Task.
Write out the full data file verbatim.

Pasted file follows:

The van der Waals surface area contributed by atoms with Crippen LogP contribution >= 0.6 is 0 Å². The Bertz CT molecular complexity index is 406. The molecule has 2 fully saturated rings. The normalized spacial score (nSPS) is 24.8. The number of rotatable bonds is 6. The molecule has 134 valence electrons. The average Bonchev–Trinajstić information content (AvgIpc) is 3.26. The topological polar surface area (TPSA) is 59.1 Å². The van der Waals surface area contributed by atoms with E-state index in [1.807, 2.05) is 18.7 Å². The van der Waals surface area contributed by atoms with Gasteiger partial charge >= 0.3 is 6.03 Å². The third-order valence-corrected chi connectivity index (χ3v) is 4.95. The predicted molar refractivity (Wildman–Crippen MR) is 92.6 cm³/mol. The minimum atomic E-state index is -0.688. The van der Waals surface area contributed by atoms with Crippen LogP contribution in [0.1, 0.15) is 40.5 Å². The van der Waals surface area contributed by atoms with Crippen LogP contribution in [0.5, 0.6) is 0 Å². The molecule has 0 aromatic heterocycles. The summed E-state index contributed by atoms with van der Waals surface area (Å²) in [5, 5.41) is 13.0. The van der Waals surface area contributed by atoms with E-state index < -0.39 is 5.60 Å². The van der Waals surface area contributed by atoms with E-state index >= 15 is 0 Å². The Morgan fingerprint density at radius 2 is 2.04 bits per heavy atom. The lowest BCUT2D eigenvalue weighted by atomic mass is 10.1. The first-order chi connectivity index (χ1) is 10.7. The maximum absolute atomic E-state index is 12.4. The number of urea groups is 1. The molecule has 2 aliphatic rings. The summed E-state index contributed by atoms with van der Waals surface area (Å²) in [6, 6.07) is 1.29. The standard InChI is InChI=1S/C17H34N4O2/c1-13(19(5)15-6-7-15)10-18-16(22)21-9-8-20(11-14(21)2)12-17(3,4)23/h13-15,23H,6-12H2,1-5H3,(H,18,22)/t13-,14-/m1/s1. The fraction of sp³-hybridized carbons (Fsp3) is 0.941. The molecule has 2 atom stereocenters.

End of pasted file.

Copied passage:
The van der Waals surface area contributed by atoms with Crippen LogP contribution >= 0.6 is 0 Å². The Bertz CT molecular complexity index is 406. The molecule has 2 fully saturated rings. The normalized spacial score (nSPS) is 24.8. The number of rotatable bonds is 6. The molecule has 134 valence electrons. The average Bonchev–Trinajstić information content (AvgIpc) is 3.26. The topological polar surface area (TPSA) is 59.1 Å². The van der Waals surface area contributed by atoms with E-state index in [1.807, 2.05) is 18.7 Å². The van der Waals surface area contributed by atoms with Gasteiger partial charge >= 0.3 is 6.03 Å². The third-order valence-corrected chi connectivity index (χ3v) is 4.95. The predicted molar refractivity (Wildman–Crippen MR) is 92.6 cm³/mol. The minimum atomic E-state index is -0.688. The van der Waals surface area contributed by atoms with Crippen LogP contribution in [0.1, 0.15) is 40.5 Å². The van der Waals surface area contributed by atoms with Crippen LogP contribution in [0.5, 0.6) is 0 Å². The molecule has 0 aromatic heterocycles. The summed E-state index contributed by atoms with van der Waals surface area (Å²) in [5, 5.41) is 13.0. The van der Waals surface area contributed by atoms with E-state index < -0.39 is 5.60 Å². The van der Waals surface area contributed by atoms with E-state index >= 15 is 0 Å². The Morgan fingerprint density at radius 2 is 2.04 bits per heavy atom. The lowest BCUT2D eigenvalue weighted by atomic mass is 10.1. The first-order chi connectivity index (χ1) is 10.7. The maximum absolute atomic E-state index is 12.4. The number of urea groups is 1. The molecule has 2 aliphatic rings. The summed E-state index contributed by atoms with van der Waals surface area (Å²) in [6, 6.07) is 1.29. The standard InChI is InChI=1S/C17H34N4O2/c1-13(19(5)15-6-7-15)10-18-16(22)21-9-8-20(11-14(21)2)12-17(3,4)23/h13-15,23H,6-12H2,1-5H3,(H,18,22)/t13-,14-/m1/s1. The fraction of sp³-hybridized carbons (Fsp3) is 0.941. The molecule has 2 atom stereocenters.